Drag performer sues Bushnell for defamation
Staff Writer | September 27, 2022 5:08 PM
COEUR d’ALENE — A drag performer has sued a blogger who falsely accused him of indecent exposure and posted doctored footage of him online.
Eric Posey, a Kootenai County resident whose stage name is Mona Liza Million, performed June 11 at the Pride in the Park celebration in Coeur d’Alene.
The next day, North Idaho blogger Summer Bushnell published an edited video of Posey’s performance on her Facebook page, The Bushnell Report. Posey’s pelvic area is blurred out in the edited video, implying nudity.
Bushnell claimed that Posey exposed himself to the crowd. She called for Posey’s arrest in her Facebook post, urging the public to contact police and the Idaho Attorney General’s Office.
The video, which remains on Bushnell’s page, has garnered more than 19,000 views, as well as hundreds of comments and shares expressing outrage.
Coeur d’Alene police said that none of the callers who contacted them had watched the performance firsthand. Instead, they saw Bushnell’s edited video.
The Coeur d’Alene City Prosecutor’s Office reviewed the edited video, as well as other unedited videos and photos. Prosecutors announced in July that the evidence shows Posey did not violate any state or local law.
"The unedited video recordings do not depict any exposure of genitalia," said a news release published July 1 on the city's website. "The allegations of indecent exposure, or other crimes cannot be supported by the evidence. Therefore, prosecution is declined."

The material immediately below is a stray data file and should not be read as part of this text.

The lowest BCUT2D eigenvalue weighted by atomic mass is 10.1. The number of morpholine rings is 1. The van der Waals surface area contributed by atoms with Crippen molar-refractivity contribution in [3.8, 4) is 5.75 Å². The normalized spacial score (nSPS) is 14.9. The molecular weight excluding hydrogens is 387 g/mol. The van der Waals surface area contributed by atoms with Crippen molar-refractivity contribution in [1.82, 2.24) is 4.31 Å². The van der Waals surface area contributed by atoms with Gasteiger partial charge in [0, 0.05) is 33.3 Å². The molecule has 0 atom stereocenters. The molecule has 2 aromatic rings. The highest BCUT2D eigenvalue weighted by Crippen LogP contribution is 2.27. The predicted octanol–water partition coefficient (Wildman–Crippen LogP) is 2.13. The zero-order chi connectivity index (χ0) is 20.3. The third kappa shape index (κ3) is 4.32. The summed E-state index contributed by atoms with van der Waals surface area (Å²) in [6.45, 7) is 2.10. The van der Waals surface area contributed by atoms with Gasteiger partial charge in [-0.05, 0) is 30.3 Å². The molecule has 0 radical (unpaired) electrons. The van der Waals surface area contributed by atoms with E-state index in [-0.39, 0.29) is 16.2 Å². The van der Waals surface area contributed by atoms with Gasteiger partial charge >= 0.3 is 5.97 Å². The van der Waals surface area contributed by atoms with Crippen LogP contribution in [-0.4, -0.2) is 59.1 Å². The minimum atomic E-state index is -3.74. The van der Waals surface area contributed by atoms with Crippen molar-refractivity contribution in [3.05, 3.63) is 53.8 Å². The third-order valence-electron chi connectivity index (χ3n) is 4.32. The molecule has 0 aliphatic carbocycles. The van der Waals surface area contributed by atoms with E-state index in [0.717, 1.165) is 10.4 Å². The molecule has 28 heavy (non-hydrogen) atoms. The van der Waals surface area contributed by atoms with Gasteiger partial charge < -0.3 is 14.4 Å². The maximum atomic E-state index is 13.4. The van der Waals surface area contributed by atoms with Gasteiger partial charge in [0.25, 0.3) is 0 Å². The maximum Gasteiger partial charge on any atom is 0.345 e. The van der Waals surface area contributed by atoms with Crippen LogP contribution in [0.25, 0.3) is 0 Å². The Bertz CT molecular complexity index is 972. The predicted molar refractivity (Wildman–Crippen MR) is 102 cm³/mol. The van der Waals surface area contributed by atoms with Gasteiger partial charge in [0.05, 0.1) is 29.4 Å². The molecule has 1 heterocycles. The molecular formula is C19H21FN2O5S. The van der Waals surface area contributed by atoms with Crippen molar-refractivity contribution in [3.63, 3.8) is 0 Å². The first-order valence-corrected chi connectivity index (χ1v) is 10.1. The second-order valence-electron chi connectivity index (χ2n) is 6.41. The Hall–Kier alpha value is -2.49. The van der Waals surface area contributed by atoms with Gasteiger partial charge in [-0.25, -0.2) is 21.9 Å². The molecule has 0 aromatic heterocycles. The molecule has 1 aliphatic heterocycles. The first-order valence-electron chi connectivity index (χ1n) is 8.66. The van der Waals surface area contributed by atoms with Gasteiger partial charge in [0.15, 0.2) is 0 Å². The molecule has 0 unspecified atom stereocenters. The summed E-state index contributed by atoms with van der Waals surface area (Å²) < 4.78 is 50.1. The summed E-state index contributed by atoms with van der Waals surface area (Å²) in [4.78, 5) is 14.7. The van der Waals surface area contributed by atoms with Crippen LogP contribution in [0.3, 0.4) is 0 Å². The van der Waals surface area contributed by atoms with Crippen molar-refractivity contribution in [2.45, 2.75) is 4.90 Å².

Posey filed a lawsuit against Bushnell on Monday, saying she defamed him.
“I have no choice but to take legal action to hold those responsible for the lies accountable for their actions,” he said in a news release.
When contacted by The Press on Tuesday, Bushnell declined to comment on the lawsuit.
Posey requested a jury trial in the case. He is seeking compensatory damages, attorneys fees and legal costs. He said he’s lost professional opportunities and suffered consequences with his permanent employer due to Bushnell’s false accusations.
He said the damage caused by the edited video is ongoing.
“Provocateurs have continued to spread the doctored video of my performance, not only defaming me, but also inciting backlash toward the LGBTQIA+ community statewide,” he said. “My hope is that this civil suit puts a stop to the hateful disinformation campaigns being waged in Idaho.”
City prosecutors have also continued to receive calls, emails and letters about the performance, some of which were reportedly threatening in nature.
The suit contends that Bushnell sought to capitalize on national attention surrounding Pride in the Park after the mass arrest of 31 members of the white supremacist hate group Patriot Front.
Court documents allege that Bushnell knew her accusations were false because she possessed and viewed the unedited footage of Posey’s performance, which showed no nudity.
“Bushnell lied to gain popularity on social media, but the publicity she received was not free,” said Wendy J. Olson, one of the attorneys representing Posey. “It came at the expense of Posey’s reputation and emotional wellbeing.”
Bushnell has maintained that the unedited footage, which prosecutors confirmed showed no nudity, is too graphic for her to share on social media. In July, Bushnell emailed a link to The Press that she said contained the unedited video, but the file had already been deleted and couldn’t be viewed.
Posey thanked the Coeur d’Alene police and city prosecutors who investigated the performance and “worked tirelessly to uphold the truth.”
“I am so appreciative of those in the North Idaho community who rallied behind me in support during this difficult time,” he said.